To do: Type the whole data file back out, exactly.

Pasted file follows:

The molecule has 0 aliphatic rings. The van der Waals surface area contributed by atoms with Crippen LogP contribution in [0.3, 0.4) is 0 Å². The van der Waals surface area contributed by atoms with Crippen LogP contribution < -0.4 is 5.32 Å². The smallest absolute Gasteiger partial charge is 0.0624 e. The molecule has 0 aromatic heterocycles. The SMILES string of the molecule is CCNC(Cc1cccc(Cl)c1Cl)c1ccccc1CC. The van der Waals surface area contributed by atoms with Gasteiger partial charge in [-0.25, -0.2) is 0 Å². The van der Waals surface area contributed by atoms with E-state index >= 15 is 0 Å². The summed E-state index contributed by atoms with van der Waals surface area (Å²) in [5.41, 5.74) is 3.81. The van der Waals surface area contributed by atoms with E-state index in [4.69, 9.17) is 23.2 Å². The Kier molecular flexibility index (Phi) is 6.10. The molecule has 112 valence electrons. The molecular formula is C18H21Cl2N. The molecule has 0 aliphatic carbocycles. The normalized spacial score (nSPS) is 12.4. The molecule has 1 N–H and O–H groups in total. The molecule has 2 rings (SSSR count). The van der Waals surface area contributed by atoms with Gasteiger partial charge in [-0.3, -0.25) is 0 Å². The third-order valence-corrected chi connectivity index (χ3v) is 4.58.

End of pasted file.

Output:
The molecule has 0 aliphatic rings. The van der Waals surface area contributed by atoms with Crippen LogP contribution in [0.3, 0.4) is 0 Å². The van der Waals surface area contributed by atoms with Crippen LogP contribution < -0.4 is 5.32 Å². The smallest absolute Gasteiger partial charge is 0.0624 e. The molecule has 0 aromatic heterocycles. The SMILES string of the molecule is CCNC(Cc1cccc(Cl)c1Cl)c1ccccc1CC. The van der Waals surface area contributed by atoms with Gasteiger partial charge in [-0.25, -0.2) is 0 Å². The van der Waals surface area contributed by atoms with E-state index >= 15 is 0 Å². The summed E-state index contributed by atoms with van der Waals surface area (Å²) in [5.41, 5.74) is 3.81. The van der Waals surface area contributed by atoms with E-state index in [4.69, 9.17) is 23.2 Å². The Kier molecular flexibility index (Phi) is 6.10. The molecule has 112 valence electrons. The molecular formula is C18H21Cl2N. The molecule has 0 aliphatic carbocycles. The normalized spacial score (nSPS) is 12.4. The molecule has 1 N–H and O–H groups in total. The molecule has 2 rings (SSSR count). The van der Waals surface area contributed by atoms with Gasteiger partial charge in [-0.3, -0.25) is 0 Å². The third-order valence-corrected chi connectivity index (χ3v) is 4.58.